“Life at the extreme?” I ask. Jack smiles. “The writers want to write a really good story, the photographers want to take a really good photograph – I just want to run a really good yacht race.”
DESTOPNEWS – Sailing Update N°31
• Winner & Revolution – Tour de France Voile
• Congrat Ireland – Commodore’s Cup – Cowes
VIDEO OF THE DAY – Come sail aboard ‘Menace’ around the buoys racing in the 2014 MC38 Harbour Regatta with Royal Sydney Yacht Squdaron with this cool video made by LiveSailDie.com. Enjoy the ride!
AC NEWS – If America’s Cup challengers are to get on the same tack as defending champions Oracle Team USA heading into the next regatta, they will do so without Emirates Team New Zealand – at least for the time being.
It’s quite obvious the whole reason we’re having a meeting is we don’t agree on everything, especially everything that we as defender are proposing.
America’s Cup boss Russell Coutts said he told the Kiwis not to come to a meeting in London on Tuesday at which competitors would try to hash out differences after a week of bruising publicity.
For the rest of the story CLICK HERE!
WINDSURFING -The 2014 RS:X European and Youth Championships and Open Trophy was hosted in the beautiful town of Cesme from 30th of June till 5th of July. The popularity and success of the Championship was proved from the number of athletes having competed. 39 nations were represented, with 81 men and 52 women in the senior division and 67 boys and 27 girls in the youth division – for a total of 227 competitors from all 6 continents. The racing series in a whole range of weather conditions was more than enough to determine very deserving Champions. CHECK IT OUT ABOVE!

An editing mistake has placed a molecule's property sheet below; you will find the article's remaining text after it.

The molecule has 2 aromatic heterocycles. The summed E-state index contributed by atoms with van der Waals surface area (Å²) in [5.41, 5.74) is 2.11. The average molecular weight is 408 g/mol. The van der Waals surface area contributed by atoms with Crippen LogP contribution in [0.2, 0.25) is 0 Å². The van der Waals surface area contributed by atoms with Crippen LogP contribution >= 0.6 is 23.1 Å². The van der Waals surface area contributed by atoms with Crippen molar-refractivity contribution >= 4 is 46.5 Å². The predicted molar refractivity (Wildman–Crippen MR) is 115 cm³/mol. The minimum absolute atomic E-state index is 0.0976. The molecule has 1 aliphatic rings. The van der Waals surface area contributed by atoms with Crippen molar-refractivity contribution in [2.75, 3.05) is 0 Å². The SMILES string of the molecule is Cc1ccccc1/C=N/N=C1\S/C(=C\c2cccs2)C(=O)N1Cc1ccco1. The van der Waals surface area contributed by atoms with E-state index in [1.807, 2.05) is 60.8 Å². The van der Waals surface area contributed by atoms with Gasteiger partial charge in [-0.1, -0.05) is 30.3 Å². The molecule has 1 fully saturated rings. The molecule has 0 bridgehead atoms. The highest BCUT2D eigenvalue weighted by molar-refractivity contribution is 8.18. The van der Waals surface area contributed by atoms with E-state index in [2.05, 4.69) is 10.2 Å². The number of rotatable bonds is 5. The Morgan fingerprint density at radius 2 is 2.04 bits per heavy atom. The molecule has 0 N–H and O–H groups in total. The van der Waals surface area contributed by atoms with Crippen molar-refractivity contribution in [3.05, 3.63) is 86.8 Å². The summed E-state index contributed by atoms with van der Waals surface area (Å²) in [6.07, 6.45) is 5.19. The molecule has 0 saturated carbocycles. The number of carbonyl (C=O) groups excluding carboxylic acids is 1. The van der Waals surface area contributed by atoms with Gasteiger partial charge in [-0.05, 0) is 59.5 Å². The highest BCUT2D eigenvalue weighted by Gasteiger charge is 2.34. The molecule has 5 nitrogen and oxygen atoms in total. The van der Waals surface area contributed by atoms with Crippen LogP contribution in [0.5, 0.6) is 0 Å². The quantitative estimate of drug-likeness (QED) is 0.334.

TORNADO SAILING - On day three of the European Tornado Championships, Roland and Nahid defended their 2nd place with 2 firsts and a 2nd place in conditions between 6 and 11 knots. The Greek duo hat trouble crossing the start line because of a speedboat crossing the line seconds into the first race. They had to veer away and restart again, rolling up the field from behind, ending 4th behind the The Czechs David and Adam, Martin and Marc.
The 2nd and 3rd races with a little more wind, downwind a flyer brought better results for Kostas and Dani nailing a 1st in the last race of the day. At 5pm the Trave Short Track races took place in front of 25,000 spectators!